Correspondence on the impact of the credit crunch

The following letter was sent by a worker in the sub-prime credit industry in Britain

I would like to make some supplementary points to Chris Talbot’s very good article about the impact of the credit crunch on thousands of British workers.

The first point is that the latest rise in house repossessions started to happen before the credit crunch hit Britain. The Council of Mortgage Lenders has warned that more pain is on the way and this is confirmed by a look at the underlying trends.

Historically, mortgage repossessions have risen sharply when the housing market has been dormant for a long while—say over a year—and people who are looking to remortgage their debt to get better rates are unable to do so and have to sell their homes at a discount or have them repossessed. The difference in 2007 was that the market was not dormant, but house prices hit the roof. However, due to the credit crunch many people are being refused loans. The majority of lenders have been withdrawing products and turning down loans, as the article said. The new situation is that millions of people are using their credit cards or taking out unsecured loans to pay their mortgages.

The credit crunch has thrown the spotlight on the growing financial and social misery of many workers and growing sections of the middle class, who in the past could get cheaper loans because of good credit records. For many these days are gone.

This has contributed to personnel debt in Britain reaching £1.3 trillion (an average of £30,000 for every adult in the UK). More than eight million Britons are in serious debt—a quarter of whom are struggling to make their repayments.

According to Inside Housing, “almost one in ten of England’s most marginal homeowners are spending more than three quarters of their income on mortgages. More than 19,000 householders with a disposable income of £1,000 are using all of it to pay off their mortgage. Nearly 400,000 people spend 75 percent of their salary”. In 2007, 24,000 householders were classified as “homeless at home” because of their appalling living conditions—making a total of 143,000 households over the last four years.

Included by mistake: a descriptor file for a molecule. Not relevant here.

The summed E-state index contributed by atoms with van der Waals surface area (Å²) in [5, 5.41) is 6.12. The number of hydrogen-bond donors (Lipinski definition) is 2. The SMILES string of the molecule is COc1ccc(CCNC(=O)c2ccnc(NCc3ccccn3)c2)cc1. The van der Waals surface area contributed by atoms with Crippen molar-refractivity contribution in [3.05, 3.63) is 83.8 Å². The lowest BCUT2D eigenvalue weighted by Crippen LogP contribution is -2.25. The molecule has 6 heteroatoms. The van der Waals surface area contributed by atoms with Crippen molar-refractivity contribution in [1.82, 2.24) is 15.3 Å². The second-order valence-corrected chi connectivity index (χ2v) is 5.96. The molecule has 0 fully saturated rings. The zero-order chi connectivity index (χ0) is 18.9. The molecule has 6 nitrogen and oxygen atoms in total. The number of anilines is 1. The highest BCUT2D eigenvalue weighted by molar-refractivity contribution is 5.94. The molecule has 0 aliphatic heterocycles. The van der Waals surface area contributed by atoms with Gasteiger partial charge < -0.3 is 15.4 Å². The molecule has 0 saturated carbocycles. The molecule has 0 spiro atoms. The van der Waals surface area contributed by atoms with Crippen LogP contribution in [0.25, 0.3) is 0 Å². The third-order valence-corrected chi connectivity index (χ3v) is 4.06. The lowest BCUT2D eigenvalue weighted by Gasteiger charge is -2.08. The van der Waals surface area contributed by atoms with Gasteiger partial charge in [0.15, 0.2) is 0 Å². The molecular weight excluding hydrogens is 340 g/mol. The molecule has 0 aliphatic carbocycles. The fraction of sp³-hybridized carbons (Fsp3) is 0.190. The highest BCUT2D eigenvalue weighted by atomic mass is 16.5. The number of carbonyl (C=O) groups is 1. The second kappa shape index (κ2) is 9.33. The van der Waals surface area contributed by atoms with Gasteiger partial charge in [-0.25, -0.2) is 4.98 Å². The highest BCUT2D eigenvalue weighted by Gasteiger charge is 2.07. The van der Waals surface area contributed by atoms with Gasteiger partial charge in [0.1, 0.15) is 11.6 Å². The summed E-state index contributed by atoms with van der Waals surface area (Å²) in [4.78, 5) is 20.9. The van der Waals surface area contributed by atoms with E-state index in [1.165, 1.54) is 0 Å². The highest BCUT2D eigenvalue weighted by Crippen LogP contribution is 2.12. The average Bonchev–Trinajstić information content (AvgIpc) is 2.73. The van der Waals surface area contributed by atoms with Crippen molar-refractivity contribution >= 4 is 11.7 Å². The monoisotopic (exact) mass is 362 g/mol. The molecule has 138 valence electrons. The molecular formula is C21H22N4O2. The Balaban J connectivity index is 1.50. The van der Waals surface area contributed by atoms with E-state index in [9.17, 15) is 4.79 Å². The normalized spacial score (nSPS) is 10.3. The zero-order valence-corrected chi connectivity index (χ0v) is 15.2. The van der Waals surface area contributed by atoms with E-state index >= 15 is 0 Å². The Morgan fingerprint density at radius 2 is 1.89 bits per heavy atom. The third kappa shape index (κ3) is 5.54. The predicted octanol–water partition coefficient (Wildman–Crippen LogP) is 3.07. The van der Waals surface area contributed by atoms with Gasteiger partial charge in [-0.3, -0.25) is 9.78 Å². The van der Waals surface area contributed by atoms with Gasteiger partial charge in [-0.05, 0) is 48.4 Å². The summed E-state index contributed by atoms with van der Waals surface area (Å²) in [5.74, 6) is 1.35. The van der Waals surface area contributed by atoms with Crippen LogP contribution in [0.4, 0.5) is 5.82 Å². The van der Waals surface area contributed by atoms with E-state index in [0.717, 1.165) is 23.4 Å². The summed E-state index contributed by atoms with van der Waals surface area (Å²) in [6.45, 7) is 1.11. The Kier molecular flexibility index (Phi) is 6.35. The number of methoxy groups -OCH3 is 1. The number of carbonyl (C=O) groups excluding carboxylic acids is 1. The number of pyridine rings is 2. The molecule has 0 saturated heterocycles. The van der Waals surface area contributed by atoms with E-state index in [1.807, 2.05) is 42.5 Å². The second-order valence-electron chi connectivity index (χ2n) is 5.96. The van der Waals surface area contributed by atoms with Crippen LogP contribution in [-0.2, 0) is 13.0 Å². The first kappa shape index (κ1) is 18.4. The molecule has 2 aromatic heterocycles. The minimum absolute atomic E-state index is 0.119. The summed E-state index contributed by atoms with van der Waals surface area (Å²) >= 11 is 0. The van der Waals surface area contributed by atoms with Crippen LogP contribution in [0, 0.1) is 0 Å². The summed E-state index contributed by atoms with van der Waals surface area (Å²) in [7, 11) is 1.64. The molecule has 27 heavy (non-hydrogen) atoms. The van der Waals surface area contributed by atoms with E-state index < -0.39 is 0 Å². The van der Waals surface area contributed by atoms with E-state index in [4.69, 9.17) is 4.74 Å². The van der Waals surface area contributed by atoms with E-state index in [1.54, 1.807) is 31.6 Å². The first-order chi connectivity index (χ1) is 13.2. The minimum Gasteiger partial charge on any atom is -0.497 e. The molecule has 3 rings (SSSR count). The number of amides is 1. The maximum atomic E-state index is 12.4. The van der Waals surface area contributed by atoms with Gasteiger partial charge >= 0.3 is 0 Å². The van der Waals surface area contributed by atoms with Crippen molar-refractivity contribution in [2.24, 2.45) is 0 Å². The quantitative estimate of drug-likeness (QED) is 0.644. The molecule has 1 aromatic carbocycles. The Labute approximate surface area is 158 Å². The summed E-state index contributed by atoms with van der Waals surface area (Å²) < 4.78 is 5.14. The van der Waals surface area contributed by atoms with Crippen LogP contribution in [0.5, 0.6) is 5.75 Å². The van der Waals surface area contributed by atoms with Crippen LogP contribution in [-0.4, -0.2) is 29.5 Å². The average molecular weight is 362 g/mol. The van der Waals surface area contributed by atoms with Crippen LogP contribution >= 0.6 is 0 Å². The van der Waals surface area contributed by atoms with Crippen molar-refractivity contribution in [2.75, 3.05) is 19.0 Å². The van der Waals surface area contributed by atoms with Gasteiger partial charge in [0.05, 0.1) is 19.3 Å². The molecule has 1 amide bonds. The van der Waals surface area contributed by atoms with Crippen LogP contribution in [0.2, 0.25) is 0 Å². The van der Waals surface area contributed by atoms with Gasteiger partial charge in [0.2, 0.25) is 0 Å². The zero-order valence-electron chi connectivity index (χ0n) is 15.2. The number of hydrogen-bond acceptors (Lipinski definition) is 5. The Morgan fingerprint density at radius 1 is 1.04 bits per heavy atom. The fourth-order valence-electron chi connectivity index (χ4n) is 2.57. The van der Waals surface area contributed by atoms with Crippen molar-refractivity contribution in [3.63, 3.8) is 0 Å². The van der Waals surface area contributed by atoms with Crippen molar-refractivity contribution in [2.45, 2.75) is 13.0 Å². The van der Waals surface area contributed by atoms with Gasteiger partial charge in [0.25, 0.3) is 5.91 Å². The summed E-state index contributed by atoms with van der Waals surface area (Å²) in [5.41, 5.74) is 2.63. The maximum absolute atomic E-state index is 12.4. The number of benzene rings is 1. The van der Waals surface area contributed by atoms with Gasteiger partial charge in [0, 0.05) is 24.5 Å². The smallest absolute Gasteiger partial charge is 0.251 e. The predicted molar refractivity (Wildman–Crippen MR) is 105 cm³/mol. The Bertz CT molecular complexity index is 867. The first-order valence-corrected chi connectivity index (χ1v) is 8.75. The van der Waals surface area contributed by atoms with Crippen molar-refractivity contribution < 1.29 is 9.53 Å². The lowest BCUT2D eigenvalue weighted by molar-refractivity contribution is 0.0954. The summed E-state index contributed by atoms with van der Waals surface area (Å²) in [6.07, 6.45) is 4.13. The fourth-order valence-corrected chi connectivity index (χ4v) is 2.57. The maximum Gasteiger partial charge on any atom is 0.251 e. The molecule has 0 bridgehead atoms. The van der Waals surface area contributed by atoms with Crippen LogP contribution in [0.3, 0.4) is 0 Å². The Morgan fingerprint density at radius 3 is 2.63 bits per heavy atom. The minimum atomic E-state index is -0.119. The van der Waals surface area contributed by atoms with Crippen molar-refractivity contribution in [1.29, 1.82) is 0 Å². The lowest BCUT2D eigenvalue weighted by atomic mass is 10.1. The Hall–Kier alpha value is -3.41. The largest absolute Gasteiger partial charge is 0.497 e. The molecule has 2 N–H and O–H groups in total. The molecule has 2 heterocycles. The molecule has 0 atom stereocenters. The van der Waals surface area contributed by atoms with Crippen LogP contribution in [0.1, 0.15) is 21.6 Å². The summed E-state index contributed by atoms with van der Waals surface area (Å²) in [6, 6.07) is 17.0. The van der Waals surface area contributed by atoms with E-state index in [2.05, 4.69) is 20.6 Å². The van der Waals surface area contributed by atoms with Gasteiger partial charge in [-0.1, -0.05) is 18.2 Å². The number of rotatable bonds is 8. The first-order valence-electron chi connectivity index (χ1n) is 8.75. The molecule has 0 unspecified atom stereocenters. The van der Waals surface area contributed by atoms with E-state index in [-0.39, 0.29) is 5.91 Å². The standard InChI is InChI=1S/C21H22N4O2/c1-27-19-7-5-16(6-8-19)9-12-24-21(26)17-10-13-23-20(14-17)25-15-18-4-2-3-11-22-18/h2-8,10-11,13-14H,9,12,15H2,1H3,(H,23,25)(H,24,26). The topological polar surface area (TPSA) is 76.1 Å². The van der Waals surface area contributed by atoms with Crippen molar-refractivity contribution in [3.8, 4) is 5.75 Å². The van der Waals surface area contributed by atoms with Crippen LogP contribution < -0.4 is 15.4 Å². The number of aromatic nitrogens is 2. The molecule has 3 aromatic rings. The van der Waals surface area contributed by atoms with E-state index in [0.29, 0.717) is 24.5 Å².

The figures are an indictment of a Labour government that has presided over a financial and social disaster for hundreds of thousands of people. At the same time that it has rushed to rescue Northern Rock, pumping billions into the ailing bank the government will be giving sweeping new powers to bailiffs to confiscate possessions repossess houses. Under the new Tribunals, Courts and Enforcement Act, bailiffs will be able to break in to domestic premises and enforce consumer credit card debts which are the subject of a County Court Judgement. At the moment only certain enforcement officers have these powers. In the new bill it is not even clear if the householder has to be in the house for the bailiff to enter.

A Ministry of Justice spokesperson tried to downplay the changes, saying that the new powers allowing forcible entry will be used only “as a last resort... in strictly controlled circumstances” and only “once full independent regulation of all private-sector bailiffs has been implemented”. Recently it has come out that, despite the fact that bailiffs remain unregulated, MoJ officials are suggesting that bailiffs be allowed “to use reasonable force, restraint or violence against debtors thwarting the bailiff’s seizure of their goods.”

A report in the Independent (February 17, 2008) revealed that under Labour debt collection has become one of the UK’s fastest-growing industries. It has been “slammed” as “legalised profiteering” by campaigners. County Court Judgments reached nearly 800,000 last year—a “staggering” increase of 48 percent since 2004—and bankruptcy orders “soared from fewer than 20,000 in 1998 to more than 62,000 in 2006.”

According to the Independent debt collection agencies pursue over 20 million cases a year worth £15 billion in total—three times the amount that they dealt with in 2000. The membership of the Credit Services Association, which represents the majority of debt collection agencies, has doubled over the last five years, from 134 in 2002 to 291 in 2007. The majority of this debt originated with high street lenders such as Marks & Spencer, the Co-operative Bank and Lloyds TSB who are desperate to get the large amounts of bad debt off their balance sheets.

Local Authorities are responsible for four million debt collection cases, with debt counsellor Sheila Hardy saying, “Council tax debts are a money-spinner for councils and it is an absolute scandal.”

Another growth area resulting from rising indebtedness is in agencies that manage the sale of repossessed houses. Residential auctioneer Allsops has been involved in selling over 400 repossessed properties in February this year alone, the majority of which belonged to people who have had sub-prime mortgages. The sub-prime lenders have sold the property on to debt agencies that in turn have put them up for auction.